Part of the reason for this phenomena has to lay in the testostor-isation of my boy-child, the newly found roughness that’s come with Big School and Skylanders, Ben 10 and being five. And if I compare one child with the other, the Bump at this age to the way the Chop was two years ago, then her questions and discussions around death seem comparative with his. She still asks questions, about Heaven and death and Daddy. My son rarely questions anything anymore, and acts as some form of instigator of truth and their reality as he sees it. Generally it’s kind and gentle corrections, filling in the potential gaps in her knowledge with what he already knows. Only occasionally does it take a more fervent, aggressive tone (smacking his sister in the head because she dared to argue the topic of whether or not people can come back from the dead- the Chop obviously on the side of the negative- was a particular low point in sibling instruction).

As I do with most everything I’m not quite sure about, I’m leaving this one to run it’s course. I’d rather they talk about this stuff than didn’t. I’d much rather them mention it when they feel they need, than not be able to mention it at all.


Countdown To Borneo: 13 Days

by Lori Dwyer on May 7, 2013 · 3 comments

Countdown to Borneo: 13 days to take off.

Anxiety Level: Moderate

Organisation Level: Moderate to High


I’m existing in a bubble of my own self-inflicted anxiety. The things I’ve been meaning to do before I left for Borneo are piling up, one atop another, in a heap marked ‘Later’. (Visiting both the shrink and the dentist, toilet training my daughter…. all the best of good intentions that can certainly wait).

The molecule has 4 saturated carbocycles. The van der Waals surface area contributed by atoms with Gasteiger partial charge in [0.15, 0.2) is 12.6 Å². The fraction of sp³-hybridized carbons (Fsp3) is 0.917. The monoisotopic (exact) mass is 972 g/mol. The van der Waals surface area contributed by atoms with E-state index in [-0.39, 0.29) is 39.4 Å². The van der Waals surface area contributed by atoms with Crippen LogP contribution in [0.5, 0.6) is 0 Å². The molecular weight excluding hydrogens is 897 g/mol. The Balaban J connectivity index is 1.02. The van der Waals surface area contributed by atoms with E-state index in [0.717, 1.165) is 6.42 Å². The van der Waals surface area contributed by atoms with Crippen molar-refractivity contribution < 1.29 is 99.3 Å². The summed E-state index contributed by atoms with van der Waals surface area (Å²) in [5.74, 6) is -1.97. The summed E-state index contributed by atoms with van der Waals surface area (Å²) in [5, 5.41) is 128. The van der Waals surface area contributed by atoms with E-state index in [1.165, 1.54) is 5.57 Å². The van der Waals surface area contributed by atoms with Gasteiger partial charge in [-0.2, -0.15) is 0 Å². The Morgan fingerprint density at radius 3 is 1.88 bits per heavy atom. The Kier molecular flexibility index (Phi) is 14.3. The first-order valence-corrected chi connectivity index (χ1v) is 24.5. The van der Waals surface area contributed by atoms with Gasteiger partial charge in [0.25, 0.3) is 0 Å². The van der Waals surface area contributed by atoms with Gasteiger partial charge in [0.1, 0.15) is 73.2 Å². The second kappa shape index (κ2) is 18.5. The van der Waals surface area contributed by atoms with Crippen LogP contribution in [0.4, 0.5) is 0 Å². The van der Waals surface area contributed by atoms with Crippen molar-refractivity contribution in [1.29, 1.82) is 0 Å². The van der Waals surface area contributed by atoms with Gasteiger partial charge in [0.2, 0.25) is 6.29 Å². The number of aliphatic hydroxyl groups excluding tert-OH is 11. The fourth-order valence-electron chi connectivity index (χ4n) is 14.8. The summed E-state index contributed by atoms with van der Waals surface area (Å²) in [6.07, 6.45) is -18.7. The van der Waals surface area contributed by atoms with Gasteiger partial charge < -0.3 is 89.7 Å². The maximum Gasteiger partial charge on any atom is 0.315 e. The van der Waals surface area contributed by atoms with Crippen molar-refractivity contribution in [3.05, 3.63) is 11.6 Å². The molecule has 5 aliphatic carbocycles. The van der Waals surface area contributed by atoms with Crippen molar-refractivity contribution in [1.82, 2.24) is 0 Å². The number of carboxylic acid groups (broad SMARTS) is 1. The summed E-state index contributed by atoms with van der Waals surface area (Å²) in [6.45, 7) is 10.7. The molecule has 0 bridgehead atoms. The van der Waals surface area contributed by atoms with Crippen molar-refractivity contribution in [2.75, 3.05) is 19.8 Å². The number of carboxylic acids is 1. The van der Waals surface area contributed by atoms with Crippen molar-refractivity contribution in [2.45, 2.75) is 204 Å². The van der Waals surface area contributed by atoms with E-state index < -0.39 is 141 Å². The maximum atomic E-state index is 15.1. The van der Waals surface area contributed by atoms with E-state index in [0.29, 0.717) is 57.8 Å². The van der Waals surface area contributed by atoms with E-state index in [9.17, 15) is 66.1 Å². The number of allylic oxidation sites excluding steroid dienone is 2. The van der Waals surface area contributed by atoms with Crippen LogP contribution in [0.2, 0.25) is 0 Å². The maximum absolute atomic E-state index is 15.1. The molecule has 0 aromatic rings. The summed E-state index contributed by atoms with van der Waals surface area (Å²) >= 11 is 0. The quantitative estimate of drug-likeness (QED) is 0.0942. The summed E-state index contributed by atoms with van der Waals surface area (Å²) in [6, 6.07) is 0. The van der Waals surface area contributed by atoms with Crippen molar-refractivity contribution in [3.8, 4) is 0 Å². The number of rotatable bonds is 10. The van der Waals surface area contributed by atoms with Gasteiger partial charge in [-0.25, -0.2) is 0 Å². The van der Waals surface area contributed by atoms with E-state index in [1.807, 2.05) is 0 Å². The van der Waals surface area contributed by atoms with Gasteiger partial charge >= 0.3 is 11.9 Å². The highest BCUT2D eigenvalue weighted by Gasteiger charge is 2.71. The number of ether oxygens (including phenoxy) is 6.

I am going overseas for the first time (kind of) in less than two weeks. The days are toppling onto one another like a pile of dominoes. A clicking, sliding house of cards that disappears flat into itself with such startling rapidity you barely have time to catch your breath before the next rows fold into each other.

Don’t think about it, just do it. I’m terrified. But, if nothing else, I’m an expert at just putting one foot in front of the other. And that’s how I’m choosing to approach the next thirteen days. One thing at a time. One task at a time, as it becomes important. Try not to forget anything. Especially breathing, in and out, and reminding yourself you will be fine.

I’m in a good head-space for it. I know this feeling- it’s bizarrely nostalgic, reminiscent of a another time when I was so terrified all I could do was one moment at a time, one task as it became important. But this time around, it’s laced with magic and adventure and excitement. I’m focusing on that- the exquisite, exciting apprehension of it. Because if I don’t, I may just find myself paralysed with crippling fear. And that won’t do, not in this situation. Not at all.


“”You are exactly where you are supposed to be, in this moment, right now,” Our yoga teacher said to us. My racing mind immediately came to a screeching halt to digest this new and profound information.”

Paula’s Story, published at Carly Findlay’s blog

“You know, I’ve been thinking, everything is…just comes together. It’s me. I chose this. I chose all of this. This rock…this rock has been waiting for me my entire life. It’s entire life. Ever since it was a bit of meteorite a million, billion years ago. There, in space. It’s been waiting, to come here. Right…right here. I’ve been moving towards it my whole life. The minute I was born, every breath I’ve taken, every action has been leading me to this crack on the out surface.”

127 Hours

I like to think sometimes the Universe presents you with tiny nuances, recurring themes to remind you that the world is much bigger than you can conceive. Signposts, perhaps. to tell you that you’re on the right path. To present you with tools you may need to do what you have to do.

Or maybe I just look too hard and put far too much significance in the blog posts I read, and the movies I watch.


I am exactly where I need to be, right now.

Things roll out the way the do for a reason.